Molti di noi lo sospettavano da tempo. Oggi la FAA (Federal Aviation Administration) lo afferma senza esitazioni: le linee aeree possono tollerare le interferenze causate dai dispositivi elettronici.
La decisione, maturata circa un mese fa, è stata annunciata oggi (in basso trovate il comunicato stampa ufficiale) da Michael Huerta.
Che effetti avrà? Io mi aspetto una rapida applicazione nelle linee aeree che fanno capo alla FAA e poi via via in tutto il mondo.
Un aereo da 90 milioni di dollari non è in grado di ignorare il segnale emesso dal mio iPod da 40 dollari? - tra qualche anno potrà forse risultatare incredibile.
Ma cosa cambierà? A prima vista può sembrare una liberazione. Ma, se ci penso bene, mi affiora un dubbio. Un atroce dubbio: attualmente esistono poche situazioni, nel nostro pianeta, in cui si riesce a stare tranquilli. A parte i vagoni del silenzio in alcune linee ferroviarie europee, c'era proprio il decollo e l'atterraggio di un aereo. Se ci togliete questi ultimi ci restano solo i treni (pardon, alcuni treni). Ma ve lo immaginate il terribile vociare? "Tesoro, stiamo decollando!"... "Mamma sono atterrato proprio adesso, senti l'applauso?"...
Si salvi chi può...
Blog Linguaggio Macchina
31 Ottobre 2013
FAA to Allow Airlines to Expand Use of Personal Electronics (Federal Aviation Administration, press release,
October 31, 2013)
October 31, 2013
Contact: Kristie Greco
WASHINGTON– The U.S. Department of
Transportation’s Federal Aviation Administration (FAA) Administrator
Michael Huerta today announced that the FAA has determined that airlines
can safely expand passenger use of Portable Electronic Devices (PEDs)
during all phases of flight, and is immediately providing the airlines
with implementation guidance.
Due to differences among fleets and
operations, the implementation will vary among airlines, but the agency
expects many carriers will prove to the FAA that their planes allow
passengers to safely use their devices in airplane mode, gate-to-gate,
by the end of the year.
The FAA based its decision on input from a
group of experts that included representatives from the airlines,
aviation manufacturers, passengers, pilots, flight attendants, and the
mobile technology industry.
Passengers will eventually be able to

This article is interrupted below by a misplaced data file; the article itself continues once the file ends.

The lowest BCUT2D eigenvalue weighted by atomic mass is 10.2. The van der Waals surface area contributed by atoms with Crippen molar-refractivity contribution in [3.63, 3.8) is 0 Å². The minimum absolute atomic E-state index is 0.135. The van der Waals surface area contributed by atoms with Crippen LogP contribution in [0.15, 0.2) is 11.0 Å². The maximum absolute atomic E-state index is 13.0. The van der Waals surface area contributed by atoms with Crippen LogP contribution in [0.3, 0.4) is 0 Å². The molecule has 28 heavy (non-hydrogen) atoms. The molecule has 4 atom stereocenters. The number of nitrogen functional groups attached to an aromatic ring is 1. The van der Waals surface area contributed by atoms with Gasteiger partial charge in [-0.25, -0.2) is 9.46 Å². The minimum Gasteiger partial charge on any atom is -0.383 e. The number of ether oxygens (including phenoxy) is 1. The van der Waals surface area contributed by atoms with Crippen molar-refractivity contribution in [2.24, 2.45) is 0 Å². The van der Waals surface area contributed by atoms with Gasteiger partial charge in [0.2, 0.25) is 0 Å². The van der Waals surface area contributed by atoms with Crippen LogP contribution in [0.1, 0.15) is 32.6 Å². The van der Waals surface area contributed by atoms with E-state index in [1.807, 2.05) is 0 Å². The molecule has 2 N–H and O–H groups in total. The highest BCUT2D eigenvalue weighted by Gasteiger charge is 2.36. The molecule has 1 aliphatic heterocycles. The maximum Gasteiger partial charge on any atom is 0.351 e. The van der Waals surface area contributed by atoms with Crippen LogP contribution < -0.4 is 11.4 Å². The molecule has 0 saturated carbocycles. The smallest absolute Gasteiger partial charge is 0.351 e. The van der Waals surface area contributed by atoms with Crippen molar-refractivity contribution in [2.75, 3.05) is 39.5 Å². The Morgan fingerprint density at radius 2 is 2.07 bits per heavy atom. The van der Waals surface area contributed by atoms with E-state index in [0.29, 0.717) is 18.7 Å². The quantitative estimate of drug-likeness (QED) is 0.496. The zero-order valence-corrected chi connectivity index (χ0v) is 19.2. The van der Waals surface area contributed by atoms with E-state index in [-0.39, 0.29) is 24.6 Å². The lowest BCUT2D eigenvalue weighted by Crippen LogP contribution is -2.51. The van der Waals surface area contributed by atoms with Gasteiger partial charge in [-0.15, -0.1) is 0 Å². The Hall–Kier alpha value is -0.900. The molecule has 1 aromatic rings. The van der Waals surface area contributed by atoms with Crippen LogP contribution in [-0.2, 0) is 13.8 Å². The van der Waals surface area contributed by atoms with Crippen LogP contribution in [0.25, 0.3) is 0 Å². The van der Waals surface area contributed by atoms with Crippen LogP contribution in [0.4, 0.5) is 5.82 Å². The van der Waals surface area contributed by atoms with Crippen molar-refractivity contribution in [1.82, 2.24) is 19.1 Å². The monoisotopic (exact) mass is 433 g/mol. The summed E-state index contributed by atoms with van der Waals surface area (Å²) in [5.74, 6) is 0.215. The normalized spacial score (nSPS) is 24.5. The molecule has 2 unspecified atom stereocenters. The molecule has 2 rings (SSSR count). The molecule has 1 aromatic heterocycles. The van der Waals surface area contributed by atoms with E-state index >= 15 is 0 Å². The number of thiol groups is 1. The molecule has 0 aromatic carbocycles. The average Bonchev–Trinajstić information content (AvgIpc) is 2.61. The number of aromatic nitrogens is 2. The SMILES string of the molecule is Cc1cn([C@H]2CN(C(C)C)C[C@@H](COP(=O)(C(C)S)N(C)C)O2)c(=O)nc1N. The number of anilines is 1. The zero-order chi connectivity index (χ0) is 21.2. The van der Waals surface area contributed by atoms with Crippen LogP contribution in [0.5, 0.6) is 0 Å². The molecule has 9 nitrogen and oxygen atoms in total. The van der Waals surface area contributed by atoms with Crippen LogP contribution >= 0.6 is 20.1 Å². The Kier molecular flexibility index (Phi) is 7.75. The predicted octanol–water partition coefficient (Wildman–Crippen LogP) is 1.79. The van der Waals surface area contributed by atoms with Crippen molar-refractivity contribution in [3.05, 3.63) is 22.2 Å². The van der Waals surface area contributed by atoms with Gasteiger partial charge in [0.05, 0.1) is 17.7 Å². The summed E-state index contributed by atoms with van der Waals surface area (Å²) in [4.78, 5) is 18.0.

read e-books, play games, and watch videos on their devices during all
phases of flight, with very limited exceptions. Electronic items, books
and magazines, must be held or put in the seat back pocket during the
actual takeoff and landing roll. Cell phones should be in airplane mode
or with cellular service disabled – i.e., no signal bars displayed—and
cannot be used for voice communications based on FCC regulations that
prohibit any airborne calls using cell phones. If your air carrier
provides Wi-Fi service during flight, you may use those services. You
can also continue to use short-range Bluetooth accessories, like
“We believe today’s decision honors both our
commitment to safety and consumer’s increasing desire to use their
electronic devices during all phases of their flights,” said
Transportation Secretary Anthony Foxx. “These guidelines reflect input
from passengers, pilots, manufacturers, and flight attendants, and I
look forward to seeing airlines implement these much anticipated
guidelines in the near future.”
“I commend the dedication and
excellent work of all the experts who spent the past year working
together to give us a solid report so we can now move forward with a
safety-based decision on when passengers can use PEDs on airplanes,”
said FAA Administrator Michael Huerta.
The PED Aviation Rulemaking
Committee (ARC) concluded most commercial airplanes can tolerate radio
interference signals from PEDs. In a recent report, they recommended
that the FAA provide airlines with new procedures to assess if their
airplanes can tolerate radio interference from PEDs. Once an airline
verifies the tolerance of its fleet, it can allow passengers to use
handheld, lightweight electronic devices – such as tablets, e-readers,
and smartphones—at all altitudes. In rare instances of low-visibility,
the crew will instruct passengers to turn off their devices during
landing. The group also recommended that heavier devices should be
safely stowed under seats or in overhead bins during takeoff and